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GQG hunts growth as instos sell the top dogs

It turns out that being a top performer can be tough as institutional clients pull money from favourites amidst broader equity de-risking.

Times are still tough for equities, but listed fund manager GQG Partners has been a rare performer through the volatile first half of 2022, aided by the decision of global CIO Rajiv Jain to go underweight tech stocks before that bubble burst. But while it still saw net inflows of US$6.3 billion over the half, its performance hasn’t completely insulated it from equity de-risking on the part of institutional clients.

“I think it’s not surprising,” CEO Tim Carver told an earnings call on Thursday (August 11). “There’s two things that are happening here. One is that, sort of perversely, I think we become the piggy-bank where if there’s a broad equity de-risking clients are not selling the fund managers who underperformed more significantly than we have.”

“The separate thing that’s happening is clients give a targeted allocation to GQG – for example, in the global equity portfolio – and our relative performance means we’re now a bigger portion of the client portfolio and they’re selling down back to their target allocation. So a little bit of taking gains along the way… I don’t see the net redemptions we’ve had as indicative of any shortcomings on our part.”

Europe has seen the strongest de-risking, but the same phenomenon is playing out in Australia and the US. In the short term, Carver expects institutional clients to keep “immunising” their portfolios, but believes the phenomenon will “taper over time” and there will be strong growth over the long-term if performance holds up. GQG has seen strong outperformance in its four core strategies, garnering significant attention from analysts and asset consultants on Nasdaq’s eVestment platform, where it is currently one of the most searched fund managers in the world.

“Combining strong performance, strong ratings, and lots of research activity, that suggests to me that we’re positioned for continued business momentum,” Carver said. “But I want to temper that with a recognition that there continue to be meaningful headwinds – market volatility, continued equity de-risking among large institutions, and an uncertain geopolitical environment – which could have negative impacts on FUM growth.”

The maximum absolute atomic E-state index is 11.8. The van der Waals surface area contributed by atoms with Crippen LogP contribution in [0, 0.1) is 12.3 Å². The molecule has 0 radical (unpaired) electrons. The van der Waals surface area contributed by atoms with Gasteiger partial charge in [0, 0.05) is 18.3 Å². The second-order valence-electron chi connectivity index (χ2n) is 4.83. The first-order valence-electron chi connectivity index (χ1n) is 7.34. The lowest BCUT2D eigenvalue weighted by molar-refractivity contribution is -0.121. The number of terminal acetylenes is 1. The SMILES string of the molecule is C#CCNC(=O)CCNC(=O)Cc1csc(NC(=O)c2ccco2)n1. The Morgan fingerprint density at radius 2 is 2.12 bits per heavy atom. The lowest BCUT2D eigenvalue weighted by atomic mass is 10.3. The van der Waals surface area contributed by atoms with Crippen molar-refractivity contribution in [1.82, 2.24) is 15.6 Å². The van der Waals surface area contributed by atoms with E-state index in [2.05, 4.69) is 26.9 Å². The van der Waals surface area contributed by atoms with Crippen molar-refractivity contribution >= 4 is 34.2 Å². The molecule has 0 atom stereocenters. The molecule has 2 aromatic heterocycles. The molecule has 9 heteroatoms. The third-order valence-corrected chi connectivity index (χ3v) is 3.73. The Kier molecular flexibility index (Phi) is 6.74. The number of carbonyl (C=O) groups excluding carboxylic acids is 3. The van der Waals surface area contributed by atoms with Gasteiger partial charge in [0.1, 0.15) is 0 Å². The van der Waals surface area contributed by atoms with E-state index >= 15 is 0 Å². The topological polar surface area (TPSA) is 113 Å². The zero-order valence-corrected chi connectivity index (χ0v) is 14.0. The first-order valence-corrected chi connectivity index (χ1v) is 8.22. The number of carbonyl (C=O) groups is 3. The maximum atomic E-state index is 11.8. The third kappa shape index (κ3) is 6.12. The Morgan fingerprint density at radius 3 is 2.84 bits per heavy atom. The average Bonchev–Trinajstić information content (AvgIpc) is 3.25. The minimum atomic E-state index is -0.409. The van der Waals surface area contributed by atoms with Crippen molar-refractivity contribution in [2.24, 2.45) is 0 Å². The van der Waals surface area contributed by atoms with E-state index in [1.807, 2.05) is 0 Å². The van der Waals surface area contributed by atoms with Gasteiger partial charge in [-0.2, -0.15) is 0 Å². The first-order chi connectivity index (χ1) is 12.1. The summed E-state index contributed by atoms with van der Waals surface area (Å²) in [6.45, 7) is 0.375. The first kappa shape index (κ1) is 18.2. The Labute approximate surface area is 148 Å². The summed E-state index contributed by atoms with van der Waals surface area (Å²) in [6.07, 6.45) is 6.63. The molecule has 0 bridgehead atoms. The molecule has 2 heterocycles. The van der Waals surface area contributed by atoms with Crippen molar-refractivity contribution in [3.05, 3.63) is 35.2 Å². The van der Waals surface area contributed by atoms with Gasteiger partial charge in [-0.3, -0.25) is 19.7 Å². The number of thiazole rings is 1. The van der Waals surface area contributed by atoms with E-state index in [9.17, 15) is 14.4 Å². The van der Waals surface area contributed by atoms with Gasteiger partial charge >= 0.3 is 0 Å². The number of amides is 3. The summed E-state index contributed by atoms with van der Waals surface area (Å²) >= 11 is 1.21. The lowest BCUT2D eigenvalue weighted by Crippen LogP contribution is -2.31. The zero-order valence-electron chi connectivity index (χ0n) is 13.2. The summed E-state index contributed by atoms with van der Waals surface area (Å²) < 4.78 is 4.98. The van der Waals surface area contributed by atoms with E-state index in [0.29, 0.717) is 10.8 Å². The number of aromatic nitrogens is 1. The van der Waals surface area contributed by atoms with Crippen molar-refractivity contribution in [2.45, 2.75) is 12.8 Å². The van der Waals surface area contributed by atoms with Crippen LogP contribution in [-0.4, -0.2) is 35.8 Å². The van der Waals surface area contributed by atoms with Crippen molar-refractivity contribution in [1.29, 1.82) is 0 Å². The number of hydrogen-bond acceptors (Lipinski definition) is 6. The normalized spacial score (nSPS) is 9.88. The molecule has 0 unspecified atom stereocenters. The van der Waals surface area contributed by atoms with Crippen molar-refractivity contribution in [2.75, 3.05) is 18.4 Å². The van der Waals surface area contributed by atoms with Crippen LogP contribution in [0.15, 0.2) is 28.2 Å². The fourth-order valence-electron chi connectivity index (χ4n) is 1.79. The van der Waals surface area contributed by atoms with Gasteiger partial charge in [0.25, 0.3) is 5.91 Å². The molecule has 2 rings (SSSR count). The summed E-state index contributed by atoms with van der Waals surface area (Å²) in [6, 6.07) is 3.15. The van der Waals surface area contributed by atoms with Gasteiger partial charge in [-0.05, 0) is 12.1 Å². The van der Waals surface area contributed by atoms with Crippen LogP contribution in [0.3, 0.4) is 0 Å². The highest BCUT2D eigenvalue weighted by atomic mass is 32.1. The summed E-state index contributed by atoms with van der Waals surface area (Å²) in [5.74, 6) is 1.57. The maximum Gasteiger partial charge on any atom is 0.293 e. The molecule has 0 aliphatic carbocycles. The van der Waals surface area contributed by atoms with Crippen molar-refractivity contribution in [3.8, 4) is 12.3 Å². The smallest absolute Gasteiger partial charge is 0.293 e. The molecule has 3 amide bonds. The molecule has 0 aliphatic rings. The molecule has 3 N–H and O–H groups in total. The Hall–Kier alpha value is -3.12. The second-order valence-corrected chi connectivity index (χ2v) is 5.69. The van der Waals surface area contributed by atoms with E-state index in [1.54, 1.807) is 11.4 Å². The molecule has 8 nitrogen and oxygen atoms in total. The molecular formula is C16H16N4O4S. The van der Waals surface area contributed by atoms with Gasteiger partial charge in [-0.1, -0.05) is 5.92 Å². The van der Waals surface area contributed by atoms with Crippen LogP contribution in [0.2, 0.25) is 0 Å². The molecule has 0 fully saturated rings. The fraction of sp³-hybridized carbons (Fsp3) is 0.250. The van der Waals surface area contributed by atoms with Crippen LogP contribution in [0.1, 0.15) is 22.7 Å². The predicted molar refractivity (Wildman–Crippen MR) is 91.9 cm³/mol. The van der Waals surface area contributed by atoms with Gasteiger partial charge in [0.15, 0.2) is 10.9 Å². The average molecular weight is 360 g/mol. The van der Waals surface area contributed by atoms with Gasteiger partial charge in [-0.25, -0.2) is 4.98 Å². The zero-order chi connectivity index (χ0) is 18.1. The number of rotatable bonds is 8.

While the bulk of GQG’s business Down Under is with the super funds that were some of its first international clients, it’s been chasing wholesale growth since it opened a Sydney office here in 2019. The manager now has Brisbane and Melbourne offices, and a team of 12 on the ground; it was the number one emerging markets and number two global equity fundraiser for the half year, despite the aforementioned headwinds.

While Carver says the bar is high for launching new strategies, GQG has had a “number of conversations” and he believes that investment teams might shake loose from some of the “larger shops that have been hit harder by the volatility in the market.”

“It’s been quite a unique period – one could compare it to what happened in early 2000, and there’s some similarities to the GFC – so I’m quite pleased that we’ve navigated it reasonably well in terms of our overall performance and, more importantly, in terms of preserving capital for our clients,” Jain told the same briefing.

“While there seem to be some signs of stabilisation, it’s probably a little premature to say that we’re out of the woods. The Fed is still looking to raise rates, inflation is still at large, the European energy situation is still pretty risky. We believe adaptability will be the key tenet required.”

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